WHINNY HILL. Cleator Moor. Cumberland. 28th. October, 1848.

The colliery was the property of the Haematite Mining Company and thirty men and boys were killed in an explosion. At the inquest into the men’s deaths, evidence was given that the colliery was in a very dangerous state and the atmosphere, foul to within thirty-five yards of the shaft. The accident took place when a workman took the top off his lamp to light his pipe.

The married men who died were:

  • James Thompson aged 26 years of Goose Butts, left a wife and four children.
  • Thomas Aitken aged 39 years of Goose Butts, left five children.
  • Richard Lawson aged 46 years of Hensingham, left seven children.
  • James Milby aged 26 years of Goose Butts, left two children.
  • John Cummins aged 24 years of Hensingham, left two children.
  • George Vetch aged 47 years of Hensingham, left nine children. Body not found.
  • Daniel Loebery aged 32 years of Whitehaven, left a child.
  • William Lish aged 23 years of Cleator Moor, left two children.
  • John Barwise aged 28 years of Hensingham, left two children.
  • John Atkinson aged 32 years of Padstow, left two children.
  • John MacDougall aged 46 years, left four children. Body not found.
  • Dennis Savage aged 26 years of Whitehaven, left a child. Body not found.
  • Patrick Kelly aged 23 years of Low Harris.
  • John Hall aged 30 years of Mill Hill, left three children.
  • Patrick Monaghan aged 41 years of Whitehaven, left seven children. Body not found.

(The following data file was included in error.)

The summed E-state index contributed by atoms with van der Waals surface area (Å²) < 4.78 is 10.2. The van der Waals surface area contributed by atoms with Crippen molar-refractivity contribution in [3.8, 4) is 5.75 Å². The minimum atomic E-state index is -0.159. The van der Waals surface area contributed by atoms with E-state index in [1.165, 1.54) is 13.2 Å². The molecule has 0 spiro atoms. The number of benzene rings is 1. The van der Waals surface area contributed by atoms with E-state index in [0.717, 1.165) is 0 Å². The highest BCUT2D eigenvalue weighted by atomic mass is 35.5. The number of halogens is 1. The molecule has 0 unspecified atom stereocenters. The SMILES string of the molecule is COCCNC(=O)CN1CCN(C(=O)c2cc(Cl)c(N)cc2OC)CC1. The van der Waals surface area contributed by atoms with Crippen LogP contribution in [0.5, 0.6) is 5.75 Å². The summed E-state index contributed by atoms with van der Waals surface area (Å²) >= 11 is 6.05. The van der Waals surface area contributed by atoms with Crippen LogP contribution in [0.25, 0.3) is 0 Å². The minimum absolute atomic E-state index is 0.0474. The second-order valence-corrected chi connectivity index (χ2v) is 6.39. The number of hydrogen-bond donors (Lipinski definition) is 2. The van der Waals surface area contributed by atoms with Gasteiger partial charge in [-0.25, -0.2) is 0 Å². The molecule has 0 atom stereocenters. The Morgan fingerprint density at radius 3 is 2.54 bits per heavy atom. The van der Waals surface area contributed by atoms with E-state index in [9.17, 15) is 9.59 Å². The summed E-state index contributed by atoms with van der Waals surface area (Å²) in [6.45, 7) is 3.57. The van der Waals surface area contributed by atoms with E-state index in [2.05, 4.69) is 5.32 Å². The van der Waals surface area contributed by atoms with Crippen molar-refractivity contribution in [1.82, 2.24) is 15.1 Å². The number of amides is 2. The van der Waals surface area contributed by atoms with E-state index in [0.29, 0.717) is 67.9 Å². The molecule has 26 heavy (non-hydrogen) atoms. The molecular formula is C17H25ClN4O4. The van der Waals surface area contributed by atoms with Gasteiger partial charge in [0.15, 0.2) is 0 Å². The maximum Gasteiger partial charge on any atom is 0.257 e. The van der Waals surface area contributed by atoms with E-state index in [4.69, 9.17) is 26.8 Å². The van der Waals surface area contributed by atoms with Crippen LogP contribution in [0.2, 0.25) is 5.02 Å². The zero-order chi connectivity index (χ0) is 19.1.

• Thomas Fitzsimmons aged 25 years of The Moor. Body not found.
  • Alexander Davidson aged 23 years of Goose Butts, left one child.

The unmarried were:

  • William Dryden of Whitehaven aged 23 years.
  • John Lawson of Hensingham aged 16 years.
  • Robert Lawson of Hensingham aged 12 years.
  • Charles Loebrey of Whitehaven aged 21 years.
  • James Dowie aged 18 years of Whitehaven.
  • John Aikin aged 17 years of Goose Butts.
  • Robert Clark aged 13 years of The Moor.
  • Henry Waged 19 years of Goose Butts.
  • John Milby aged 18 years of Mill Hill.
  • James Harrison aged 29 years of Goose Butts.
  • George Watson a stranger. Body not found.
  • John Ward aged 18 years of Bragg’s Cottages. Escaped but died later.
  • John Disley aged 22 years of Hensingham. Body not found.
  • Edward Bradley,
  • Thompson Piper, the furnaceman, escaped.

The inquest into the disaster was held before Mr. Bragg, Coroner. Robert Foster, the head overman at the colliery said that on the day of the explosion he was at home but went to the pit as soon as he was told of the disaster. He, and a party of explorers, managed to get about halfway down the shaft but had to return because of the “stythe”.


Annals of Coal Mining. Galloway. Vol.2, p.130.
Mining Journal. Vol. xviii, p.510, 554, 570.
Prevention of Accidents. Richardson, 1884.
The Cumberland Pacquet.

Information supplied by Ian Winstanley and the Coal Mining History Resource Centre.

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